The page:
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Disability in Relation to Different Peer-Victimization Groups and Psychosomatic Problems
Karlstad University, Faculty of Health, Science and Technology (starting 2013), Department of Health Sciences.ORCID iD: 0000-0002-7872-5808
Karolinska institutet.
Karlstad University, Faculty of Arts and Social Sciences (starting 2013), Centre for Research on Child and Adolescent Mental Health. Karlstad University, Faculty of Health, Science and Technology (starting 2013), Department of Health Sciences.
2016 (English)In: Children & Schools, ISSN 1532-8759, E-ISSN 1545-682X, Vol. 38, no 3, 153-161Article in journal (Refereed) Published
Abstract [en]

The purpose of this study was to examine the associations between disability, victims, perpetrators, and so-called "bully-victims" (someone reporting being both a victim and a perpetrator) of traditional, cyber, or combined victimization or perpetration and psychosomatic health among adolescents. Authors analyzed cross-sectional data from 3,820 Swedish students (ages 13 through 15) using linear and multinomial regression. The results show that students with a disability were more likely to be bully-victims and, more particularly, involved in both traditional and cyber victimization. Authors did not find any differences between adolescents with a disability and others with respect to the association between peer victimization and psychosomatic health. When developing intervention programs, schools may take a comprehensive approach due to the relatively large overlap between traditional and cyber victimization. Targeting groups with known disadvantages may also help reach out to bully-victims.

Place, publisher, year, edition, pages
2016. Vol. 38, no 3, 153-161
Keyword [en]
adolescents; bully-victims; cyber victimization; peer victimization; psychosomatic health
National Category
Public Health, Global Health, Social Medicine and Epidemiology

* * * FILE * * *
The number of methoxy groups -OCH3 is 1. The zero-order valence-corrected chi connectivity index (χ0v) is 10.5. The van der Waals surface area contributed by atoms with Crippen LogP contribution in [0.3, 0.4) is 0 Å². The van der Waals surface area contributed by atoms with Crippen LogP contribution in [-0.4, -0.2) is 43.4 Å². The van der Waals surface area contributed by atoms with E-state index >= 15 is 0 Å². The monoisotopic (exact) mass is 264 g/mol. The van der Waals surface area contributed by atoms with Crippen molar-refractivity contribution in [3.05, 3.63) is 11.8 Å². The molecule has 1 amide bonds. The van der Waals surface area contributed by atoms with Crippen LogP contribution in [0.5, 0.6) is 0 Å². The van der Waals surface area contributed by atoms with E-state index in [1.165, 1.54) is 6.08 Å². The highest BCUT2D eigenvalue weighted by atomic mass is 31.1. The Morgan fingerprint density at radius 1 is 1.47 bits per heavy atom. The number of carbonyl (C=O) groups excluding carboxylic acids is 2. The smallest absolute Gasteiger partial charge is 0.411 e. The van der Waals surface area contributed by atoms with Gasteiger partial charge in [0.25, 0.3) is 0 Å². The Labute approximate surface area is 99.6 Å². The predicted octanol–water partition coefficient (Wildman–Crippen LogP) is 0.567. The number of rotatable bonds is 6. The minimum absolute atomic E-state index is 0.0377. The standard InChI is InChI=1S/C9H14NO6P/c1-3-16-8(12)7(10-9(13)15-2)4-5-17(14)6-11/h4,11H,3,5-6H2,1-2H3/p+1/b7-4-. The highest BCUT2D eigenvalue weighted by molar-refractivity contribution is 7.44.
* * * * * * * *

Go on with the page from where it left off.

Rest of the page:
Research subject
Public Health Science
Identifiers
URN: urn:nbn:se:kau:diva-38995DOI: 10.1093/cs/cdw022ISI: 000379764300005OAI: oai:DiVA.org:kau-38995DiVA: diva2:892784
Available from: 2016-01-11 Created: 2016-01-11 Last updated: 2016-10-10Bibliographically approved
In thesis
1. Traditional Bullying and Cyberbullying among Swedish Adolescents: Gender differences and associations with mental health
Open this publication in new window or tab >>Traditional Bullying and Cyberbullying among Swedish Adolescents: Gender differences and associations with mental health
2013 (English)Doctoral thesis, comprehensive summary (Other academic)
Abstract [en]

The aim of this thesis is to study the differences between traditional bullying and cyberbullying among adolescents, focusing on gender, psychosomatic problems, and disability, and to gain insight into health staff’s experience of bullying in schools.

The four studies in this thesis were based on surveys undertaken among 3,800 adolescents in Grades 7, 8 and 9 in Sweden, as well as focus groups of 16 people consisting of school social workers and school nurses.

While almost no gender differences were found among traditional victims, Study I showed that girls were more likely than boys to be cybervictims. Boys were more likely than girls to be traditional bullies, while girls were equally as likely as boys to be cyberbullies. Study II showed that psychosomatic problems were associated with being a victim, a bully or a bully-victim. Cyberbullying showed no stronger association with psychosomatic problems than traditional bullying. Study III: Three main categories emerged from school health staff’s experience: 1) “Anti-bullying team”; 2) “Working style”; and 3) “Perspectives on bullying”. The last two each comprised two sub-categories: “Team member”/“Single worker”; and “Contextual perspective”/“Individual-oriented perspective”. Study IV showed that, regardless of gender and grade, students with a disability were more likely to be bully-victims and, more particularly, bully-victims involved in both traditional bullying and cyberbullying. No differences between disabled adolescents and others were found with respect to the association between bullying and psychosomatic health.

The results show that some adolescents are more likely to experience higher levels of psychosomatic health problems than others. They also show that some adolescents are more likely to be involved in bullying, either as victims, bullies or bully-victims. This thesis also discusses contextual and individual approaches adopted by schools in preventing bullying.

Place, publisher, year, edition, pages
Karlstad: Karlstads universitet, 2013. 100 p.
Series
Karlstad University Studies, ISSN 1403-8099 ; 2013:31
Keyword
adolescents, cyberbullying, bullying, school
National Category
Social Sciences
Research subject
Public Health Science
Identifiers
urn:nbn:se:kau:diva-28613 (URN)978-91-7063-509-0 (ISBN)
Public defence
2013-09-27, Rejmersalen (9C204), Universitetsgatan 2, Karlstad, 10:00 (Swedish)
Opponent
Supervisors
Note

Article 4 was in manuscriptform at the time of the thesis defense.

Available from: 2013-09-06 Created: 2013-08-12 Last updated: 2016-10-10Bibliographically approved

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